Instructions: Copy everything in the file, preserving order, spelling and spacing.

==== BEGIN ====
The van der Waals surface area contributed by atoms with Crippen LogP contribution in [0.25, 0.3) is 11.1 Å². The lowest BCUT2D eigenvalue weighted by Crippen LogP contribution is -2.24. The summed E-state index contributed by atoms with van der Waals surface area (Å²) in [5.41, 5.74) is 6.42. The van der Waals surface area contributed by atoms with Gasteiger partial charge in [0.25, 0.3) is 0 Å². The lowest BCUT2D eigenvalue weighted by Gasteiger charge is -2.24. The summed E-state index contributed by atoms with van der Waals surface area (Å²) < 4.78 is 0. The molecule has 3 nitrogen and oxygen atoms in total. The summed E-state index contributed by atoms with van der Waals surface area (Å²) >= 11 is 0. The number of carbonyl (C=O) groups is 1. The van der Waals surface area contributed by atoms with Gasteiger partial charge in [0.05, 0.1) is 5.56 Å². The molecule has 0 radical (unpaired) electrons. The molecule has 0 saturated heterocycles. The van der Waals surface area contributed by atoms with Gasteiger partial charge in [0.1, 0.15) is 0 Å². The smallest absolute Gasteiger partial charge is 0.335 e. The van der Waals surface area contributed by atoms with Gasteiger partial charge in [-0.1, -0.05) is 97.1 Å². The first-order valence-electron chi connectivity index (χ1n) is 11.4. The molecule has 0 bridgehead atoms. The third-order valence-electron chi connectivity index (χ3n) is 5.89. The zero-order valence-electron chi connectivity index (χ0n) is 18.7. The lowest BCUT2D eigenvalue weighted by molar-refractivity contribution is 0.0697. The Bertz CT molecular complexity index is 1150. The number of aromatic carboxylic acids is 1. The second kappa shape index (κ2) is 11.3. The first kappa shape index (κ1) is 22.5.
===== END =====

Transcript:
The van der Waals surface area contributed by atoms with Crippen LogP contribution in [0.25, 0.3) is 11.1 Å². The lowest BCUT2D eigenvalue weighted by Crippen LogP contribution is -2.24. The summed E-state index contributed by atoms with van der Waals surface area (Å²) in [5.41, 5.74) is 6.42. The van der Waals surface area contributed by atoms with Gasteiger partial charge in [0.25, 0.3) is 0 Å². The lowest BCUT2D eigenvalue weighted by Gasteiger charge is -2.24. The summed E-state index contributed by atoms with van der Waals surface area (Å²) < 4.78 is 0. The molecule has 3 nitrogen and oxygen atoms in total. The summed E-state index contributed by atoms with van der Waals surface area (Å²) >= 11 is 0. The number of carbonyl (C=O) groups is 1. The van der Waals surface area contributed by atoms with Gasteiger partial charge in [0.05, 0.1) is 5.56 Å². The molecule has 0 radical (unpaired) electrons. The molecule has 0 saturated heterocycles. The van der Waals surface area contributed by atoms with Gasteiger partial charge in [0.1, 0.15) is 0 Å². The smallest absolute Gasteiger partial charge is 0.335 e. The van der Waals surface area contributed by atoms with Gasteiger partial charge in [-0.1, -0.05) is 97.1 Å². The first-order valence-electron chi connectivity index (χ1n) is 11.4. The molecule has 0 bridgehead atoms. The third-order valence-electron chi connectivity index (χ3n) is 5.89. The zero-order valence-electron chi connectivity index (χ0n) is 18.7. The lowest BCUT2D eigenvalue weighted by molar-refractivity contribution is 0.0697. The Bertz CT molecular complexity index is 1150. The number of aromatic carboxylic acids is 1. The second kappa shape index (κ2) is 11.3. The first kappa shape index (κ1) is 22.5.